VCUarts MFA Thesis Catalog 2023

Page 1



Virginia Commonwealth University School of the Arts
Craft/Material Studies Paul van den Bijgaart Nyasha Chigama Kate Crankshaw Abi Ogle Stacie Sabady Graphic Design Yameng Wang Kinetic Imaging Lindsey Arturo Kaitlyn Paston Samson Stilwell Painting + Printmaking Clara Cruz Ilana Dodelson Ali Kaeini Natalia Mejía Murillo Erin Yerby Photography + Film Madeleine Mae Morris Manavi Singh Fanxi Sun Katherine Thompson Sculpture + Extended Media effie bowen Daniel Cab Carbone Kayla Jones Aida Lizalde Tendai Mupita Rupeng Zhao 5 25 29 41 61 77
5 | Craft/Material Studies
Paul van den Bijgaart Current Glass, sand, tea lights, fire 10" x 6' x 6'

Paul van den Bijgaart

Throughout my life I’ve developed an appreciation for diverse landscapes. Finding inspiration in forms of nature that dwarf human power and can be seen in clouds, rivers, waterfalls and mountain peaks. It’s within the motion and intensity of the glass studio that I utilize the elements of wind, water, fire and earth, balanced harmoniously, to create paintings indicative of mythical landscapes. It’s through connecting to the emerging spirit of creation that flows through me that I hope to inspire engagement with nature in our increasingly fastpaced digital world.

7 | Craft/Material Studies
9 | Craft/Material Studies
Nyasha Chigama

Nyasha Chigama

My work focuses on examining some of the experiences of immigrants in different settings and situations. Specifically, it examines the moments of living between African culture and American culture. I also explore the cultural, social and political location of the contemporary Zimbabwean woman. I do this in an autobiographical fashion through documentation of these experiences.

My conceptual idea is to document the journey of the two cultures that I am experiencing and capture the beauty of this

experience. I have created one large vessel that signifies my stay in the United States thus far and another that signifies my stay in Zimbabwe. The vesptures have elongated necks that are facing each other but they are both connected with a swing in the middle. The swing is made out of a very light form. The 3D printed ceramic vessels installed in the shape of a map from Richmond and a map from Goromonzi are symbolic of the interactions I have had in these two places and how all these have shaped the way I interact with others.

Installation View (p. 8-9)

Living Between Worlds/ Vesptures 1 (opposite, left)

Paper clay, red clay, sprayed colored slip, sprayed white slip, fabric, 3d printed ceramic seat, wood, metal, graphite powder 3d printed ceramic leg supports, slip detailing 79" x 48" x 24"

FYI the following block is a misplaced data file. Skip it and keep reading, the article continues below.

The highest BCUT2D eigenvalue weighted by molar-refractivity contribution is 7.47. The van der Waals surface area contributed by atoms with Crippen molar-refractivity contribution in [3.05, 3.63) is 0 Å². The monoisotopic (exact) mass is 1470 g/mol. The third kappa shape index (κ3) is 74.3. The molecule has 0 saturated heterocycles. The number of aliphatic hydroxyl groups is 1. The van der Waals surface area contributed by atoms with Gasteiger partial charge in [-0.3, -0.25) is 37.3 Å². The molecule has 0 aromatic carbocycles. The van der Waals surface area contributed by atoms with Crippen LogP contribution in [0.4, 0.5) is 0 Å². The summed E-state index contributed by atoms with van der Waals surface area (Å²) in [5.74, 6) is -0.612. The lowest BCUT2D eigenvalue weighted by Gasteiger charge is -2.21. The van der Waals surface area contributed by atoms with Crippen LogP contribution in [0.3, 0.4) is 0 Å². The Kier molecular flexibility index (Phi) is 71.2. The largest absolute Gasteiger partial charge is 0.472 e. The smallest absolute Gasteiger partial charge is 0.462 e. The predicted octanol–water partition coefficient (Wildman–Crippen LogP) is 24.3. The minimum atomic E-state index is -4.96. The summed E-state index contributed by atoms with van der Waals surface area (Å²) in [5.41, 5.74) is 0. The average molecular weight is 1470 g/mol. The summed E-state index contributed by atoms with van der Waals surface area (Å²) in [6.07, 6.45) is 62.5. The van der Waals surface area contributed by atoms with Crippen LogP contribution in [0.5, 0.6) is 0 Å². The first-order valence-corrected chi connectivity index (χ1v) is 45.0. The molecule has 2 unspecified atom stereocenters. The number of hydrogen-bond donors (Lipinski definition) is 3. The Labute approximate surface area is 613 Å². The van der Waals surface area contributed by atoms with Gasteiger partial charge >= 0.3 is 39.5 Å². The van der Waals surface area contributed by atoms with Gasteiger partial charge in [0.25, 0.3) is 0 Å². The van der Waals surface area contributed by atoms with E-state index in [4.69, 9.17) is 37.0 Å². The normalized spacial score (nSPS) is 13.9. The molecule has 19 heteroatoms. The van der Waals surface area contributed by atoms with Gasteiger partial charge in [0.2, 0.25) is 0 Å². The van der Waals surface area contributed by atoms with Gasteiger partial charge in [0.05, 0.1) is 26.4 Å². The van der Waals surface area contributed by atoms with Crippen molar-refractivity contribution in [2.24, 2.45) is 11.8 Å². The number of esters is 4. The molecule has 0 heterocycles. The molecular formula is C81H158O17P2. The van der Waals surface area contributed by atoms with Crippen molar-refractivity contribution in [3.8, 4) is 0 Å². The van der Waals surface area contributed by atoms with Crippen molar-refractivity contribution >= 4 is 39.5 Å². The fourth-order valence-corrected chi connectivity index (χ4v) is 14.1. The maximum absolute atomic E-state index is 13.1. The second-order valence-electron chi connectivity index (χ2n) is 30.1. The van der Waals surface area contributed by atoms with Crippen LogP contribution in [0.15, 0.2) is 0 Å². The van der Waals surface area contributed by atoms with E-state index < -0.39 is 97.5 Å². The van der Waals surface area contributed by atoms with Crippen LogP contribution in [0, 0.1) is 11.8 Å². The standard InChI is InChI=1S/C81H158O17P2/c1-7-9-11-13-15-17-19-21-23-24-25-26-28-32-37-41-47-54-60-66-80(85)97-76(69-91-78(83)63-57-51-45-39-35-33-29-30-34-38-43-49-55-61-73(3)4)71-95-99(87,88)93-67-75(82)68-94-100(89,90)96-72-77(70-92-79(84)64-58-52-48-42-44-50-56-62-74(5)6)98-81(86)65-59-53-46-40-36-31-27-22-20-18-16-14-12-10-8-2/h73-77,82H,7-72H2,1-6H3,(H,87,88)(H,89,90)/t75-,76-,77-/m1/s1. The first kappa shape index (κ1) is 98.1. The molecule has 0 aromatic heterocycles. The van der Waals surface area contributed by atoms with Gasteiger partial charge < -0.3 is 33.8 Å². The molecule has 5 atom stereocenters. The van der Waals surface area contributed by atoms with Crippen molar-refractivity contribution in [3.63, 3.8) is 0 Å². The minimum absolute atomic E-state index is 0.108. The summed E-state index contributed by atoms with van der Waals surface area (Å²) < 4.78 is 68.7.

Mapping New Paths (below)

3d printed clay, smoke 72" x 120"

11 | Craft/Material Studies
13 | Craft/Material Studies
Kate Crankshaw

My work explores themes of memory, relationships, loss, grief and longing. I grew up living in constant transience, attempting to avoid formal foster care placement. Coming into adulthood made me question my upbringing and its effect on my adult persona. Since entering therapy to process my past, I have been diagnosed with multiple mental illnesses and gained insight into how these illnesses affect me daily.

My work utilizes glass to evoke the fragile nature of stability and the ghost-like quality of memory. I am interested in the dichotomy of having the desire for the stability that I lacked growing up, while simultaneously seeking out the continuation of the uncertainty that became so familiar. Trauma can affect the brain by leaving a haze over your past, leaving holes in what you remember. This project has empowered me to take back an element of control by processing my memories, and therefore, gaining a better understanding of myself. Through the repetitive process of making glass chain, my body is able to relax into a meditative state, allowing my mind to process grief and trauma. By finding peace in my past, I am able to achieve ataraxia and move forward.

15 | Craft/Material Studies
Demonstrated Sensitivity Borosilicate glass, memory, processing Approximately 150' of chain in variable dimensions
17 | Craft/Material Studies Abi Ogle

We breathe as a measure of time, it keeps us alive, and fabricates the pattern of our lives. We are punctuated by “snarls,” “glitches,” or moments of irregularity – of trying to catch one’s breath, having it taken away, or gasping for it. It is the punctuation of sighs, huffs, sniffs, scoffs, screams, and deep intakes that appear as glitches in the breathing system.

In our daily rhythm of breathing, the presence of the glitch, defined as potentiality, can create space for something unexpected or new to arise. Using the wind from fans and approximately 1,260 square feet of silk, this thesis explores the seen and unseen landscape in regard to different types of breath.


Silk Habotai, fans 37' 9" x 21' x 14'

19 | Craft/Material Studies
Abi Ogle

Stacie Sabady

21 | Craft/Material Studies

Welcome to the Sitting Garden at the Busy Hands Museum

Mixed media

Variable dimensions

Stacie Sabady

Welcome to the Sitting Garden at the Busy Hands Museum celebrates my love of color, material and process. This love often crosses into obsession wherein a healthy solace becomes incessant escapism, which can be detrimental. There are infinite ways in which obsession can manifest. Organizing, collecting, and creating often bog me down and keep me from engaging with the larger picture. To counteract this, I found ways to keep my body from spiraling into itself. Using full arm movements and graphite, I brought physical awareness into my practice (process). Creating